Both of these vaccines also require two shots: a primary shot and a booster shot. This provides some disadvantages as people will have to return after a few weeks of receiving their initial shot which could lead to complications. Additionally, this means people will have to wait weeks to become fully immunized. Another frontrunner, Astrazeneca also faces these difficulties as it also requires two doses. Johnson and Johnson’s vaccine, projected to be released in early 2021, only requires a single dose.
These vaccines both have surpassed the traditional timeframe in which vaccines are developed from the typical 5-10 years to producing them within a year. This feat merits much celebration but also a note of caution. These vaccines, while proven to be safe and successful, lack sufficient time to document how long these immunizations will last and if there are long-term effects. Neither Pfizer or Moderna has yet cited any harmful side effects, but without years of data it could be difficult to understand the long term impact of these vaccines. However, with international pressure to end the pandemic, a solution to the global crisis has been prioritized more than anything.
Pfizer updated that their vaccine is 95% effective, most likely a result of Moderna’s announcement. But, this small difference in percentage is negligible when considering difficulties that could arise in preparing the vaccine for distribution. Moderna’s vaccine does not require extreme cold temperatures as Pfizer’s vaccine does. This would likely mean easier and faster distribution. Pfizer has begun planning with four states: Rhode Island, Texas, New Mexico, and Tennessee, in order to combat any difficulties before officially distributing vaccines. Moderna has not announced any coordinations in planning the distribution of their vaccine.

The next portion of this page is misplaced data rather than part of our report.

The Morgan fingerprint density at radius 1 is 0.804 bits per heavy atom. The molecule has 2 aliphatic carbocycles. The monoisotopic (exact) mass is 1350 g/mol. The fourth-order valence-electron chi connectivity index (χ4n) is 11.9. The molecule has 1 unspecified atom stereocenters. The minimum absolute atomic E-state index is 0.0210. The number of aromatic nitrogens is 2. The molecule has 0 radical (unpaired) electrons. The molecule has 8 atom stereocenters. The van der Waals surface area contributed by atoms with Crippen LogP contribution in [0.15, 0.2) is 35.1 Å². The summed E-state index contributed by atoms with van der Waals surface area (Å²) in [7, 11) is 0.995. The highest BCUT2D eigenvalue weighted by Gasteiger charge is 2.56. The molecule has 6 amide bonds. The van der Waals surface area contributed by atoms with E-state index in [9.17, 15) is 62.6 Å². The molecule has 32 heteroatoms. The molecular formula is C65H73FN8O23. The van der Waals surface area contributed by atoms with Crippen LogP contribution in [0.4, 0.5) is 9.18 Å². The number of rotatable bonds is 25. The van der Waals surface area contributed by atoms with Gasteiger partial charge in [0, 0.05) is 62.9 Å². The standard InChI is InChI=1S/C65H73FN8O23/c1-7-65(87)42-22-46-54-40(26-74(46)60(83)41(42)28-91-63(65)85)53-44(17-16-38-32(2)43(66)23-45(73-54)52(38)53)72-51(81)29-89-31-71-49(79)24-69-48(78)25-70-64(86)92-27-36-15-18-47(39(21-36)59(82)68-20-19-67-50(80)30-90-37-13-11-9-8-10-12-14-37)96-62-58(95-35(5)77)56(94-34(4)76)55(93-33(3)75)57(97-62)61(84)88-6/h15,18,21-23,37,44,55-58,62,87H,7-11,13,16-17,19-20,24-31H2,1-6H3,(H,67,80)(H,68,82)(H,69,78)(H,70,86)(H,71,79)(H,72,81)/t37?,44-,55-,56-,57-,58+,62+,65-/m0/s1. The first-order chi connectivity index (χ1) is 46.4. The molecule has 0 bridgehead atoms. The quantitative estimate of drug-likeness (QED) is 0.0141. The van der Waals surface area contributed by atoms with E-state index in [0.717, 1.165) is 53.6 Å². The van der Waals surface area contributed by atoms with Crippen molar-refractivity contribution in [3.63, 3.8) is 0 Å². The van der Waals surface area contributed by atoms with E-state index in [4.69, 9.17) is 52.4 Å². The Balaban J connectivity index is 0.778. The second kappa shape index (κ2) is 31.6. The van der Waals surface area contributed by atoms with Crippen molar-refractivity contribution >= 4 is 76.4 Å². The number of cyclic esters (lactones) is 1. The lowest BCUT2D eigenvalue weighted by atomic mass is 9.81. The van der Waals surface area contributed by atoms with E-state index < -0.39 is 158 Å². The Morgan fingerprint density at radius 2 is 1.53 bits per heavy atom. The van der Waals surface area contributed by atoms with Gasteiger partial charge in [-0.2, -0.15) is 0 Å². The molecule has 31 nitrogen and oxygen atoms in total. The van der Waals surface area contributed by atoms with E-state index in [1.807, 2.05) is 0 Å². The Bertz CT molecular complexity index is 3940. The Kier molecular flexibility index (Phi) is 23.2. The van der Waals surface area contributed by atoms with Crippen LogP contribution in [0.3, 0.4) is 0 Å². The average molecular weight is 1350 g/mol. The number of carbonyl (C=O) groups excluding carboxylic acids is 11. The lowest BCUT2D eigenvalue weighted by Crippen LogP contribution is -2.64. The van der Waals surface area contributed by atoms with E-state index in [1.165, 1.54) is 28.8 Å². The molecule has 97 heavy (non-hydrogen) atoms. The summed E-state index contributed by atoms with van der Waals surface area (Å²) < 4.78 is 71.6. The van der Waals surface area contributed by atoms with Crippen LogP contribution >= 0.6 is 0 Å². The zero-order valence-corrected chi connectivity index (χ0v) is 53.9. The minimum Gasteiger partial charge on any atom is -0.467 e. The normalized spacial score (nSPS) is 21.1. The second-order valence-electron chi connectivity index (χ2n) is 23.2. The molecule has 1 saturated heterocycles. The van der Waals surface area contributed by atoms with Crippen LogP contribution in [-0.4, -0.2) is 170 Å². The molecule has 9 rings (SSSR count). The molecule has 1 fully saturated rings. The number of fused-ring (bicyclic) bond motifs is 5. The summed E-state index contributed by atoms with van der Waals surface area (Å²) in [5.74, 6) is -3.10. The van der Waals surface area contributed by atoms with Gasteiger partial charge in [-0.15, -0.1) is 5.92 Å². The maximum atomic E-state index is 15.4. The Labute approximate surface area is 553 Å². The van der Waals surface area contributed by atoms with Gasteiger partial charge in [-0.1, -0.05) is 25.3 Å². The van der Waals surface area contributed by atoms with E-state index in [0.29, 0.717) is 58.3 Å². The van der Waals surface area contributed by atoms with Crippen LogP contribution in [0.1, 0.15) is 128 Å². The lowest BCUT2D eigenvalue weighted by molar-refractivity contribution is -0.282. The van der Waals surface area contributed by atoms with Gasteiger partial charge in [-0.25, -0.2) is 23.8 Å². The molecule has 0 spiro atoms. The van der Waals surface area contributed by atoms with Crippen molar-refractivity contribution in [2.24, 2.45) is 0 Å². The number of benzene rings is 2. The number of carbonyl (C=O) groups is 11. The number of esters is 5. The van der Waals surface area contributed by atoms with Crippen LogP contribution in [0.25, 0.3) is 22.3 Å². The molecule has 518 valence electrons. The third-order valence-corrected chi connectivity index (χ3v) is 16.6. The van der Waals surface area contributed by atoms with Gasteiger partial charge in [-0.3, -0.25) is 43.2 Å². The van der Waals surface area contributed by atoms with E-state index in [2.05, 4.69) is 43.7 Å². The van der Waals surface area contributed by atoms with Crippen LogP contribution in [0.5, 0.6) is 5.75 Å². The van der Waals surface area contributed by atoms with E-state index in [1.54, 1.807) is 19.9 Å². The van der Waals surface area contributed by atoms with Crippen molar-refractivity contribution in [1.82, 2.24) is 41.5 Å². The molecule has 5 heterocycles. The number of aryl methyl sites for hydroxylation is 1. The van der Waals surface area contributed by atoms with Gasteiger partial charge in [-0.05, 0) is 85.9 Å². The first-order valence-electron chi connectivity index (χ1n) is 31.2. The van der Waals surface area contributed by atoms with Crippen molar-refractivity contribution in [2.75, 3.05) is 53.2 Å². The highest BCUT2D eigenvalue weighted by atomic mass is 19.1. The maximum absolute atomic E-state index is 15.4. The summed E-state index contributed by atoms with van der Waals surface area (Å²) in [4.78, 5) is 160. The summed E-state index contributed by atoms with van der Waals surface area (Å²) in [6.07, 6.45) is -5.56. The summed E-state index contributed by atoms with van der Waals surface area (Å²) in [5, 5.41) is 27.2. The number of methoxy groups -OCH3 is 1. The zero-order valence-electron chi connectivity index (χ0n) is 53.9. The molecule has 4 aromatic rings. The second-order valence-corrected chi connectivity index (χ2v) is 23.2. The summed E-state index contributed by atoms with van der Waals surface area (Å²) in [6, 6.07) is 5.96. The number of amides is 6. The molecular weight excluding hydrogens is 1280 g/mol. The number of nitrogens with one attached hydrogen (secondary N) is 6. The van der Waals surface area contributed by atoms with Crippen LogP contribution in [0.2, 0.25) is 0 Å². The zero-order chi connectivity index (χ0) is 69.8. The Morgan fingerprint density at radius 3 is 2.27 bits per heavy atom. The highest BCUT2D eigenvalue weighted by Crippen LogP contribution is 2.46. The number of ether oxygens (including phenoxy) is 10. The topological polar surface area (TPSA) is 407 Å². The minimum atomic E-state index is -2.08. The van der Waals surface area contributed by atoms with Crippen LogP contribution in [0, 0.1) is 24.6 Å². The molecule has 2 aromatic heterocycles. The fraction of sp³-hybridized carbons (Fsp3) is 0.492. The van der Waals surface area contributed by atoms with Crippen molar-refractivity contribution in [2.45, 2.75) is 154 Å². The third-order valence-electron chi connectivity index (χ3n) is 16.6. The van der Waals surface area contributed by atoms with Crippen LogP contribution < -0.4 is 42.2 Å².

Only half of Pfizer’s available vaccines for late 2020/early 2021 will be distributed to the U.S. population, meaning only 12.5 million immunizations will be available to 330 million Americans. Moderna has received more in funding and promised purchases from Operation Warp Speed, meaning its share of 25 million available immunizations will likely be more available to Americans than Pfizer’s. Through Operation Warp Speed, both of these vaccines will be provided free of charge to Americans.
While exciting, more vaccines will be needed in order to provide enough vaccines globally--so don’t rule out the University of Oxford-Astrazeneca’s vaccine or Johnson and Johnson’s to soon join the mix. Yet, as new developments surface regarding vaccines, it seems as though there is hope that this global pandemic and economic depression is coming closer to a visible end. Even though life most likely will not return to “normal” fully until late 2021 or early 2022, the promise of normalcy and the end of widespread death is reason enough for celebration.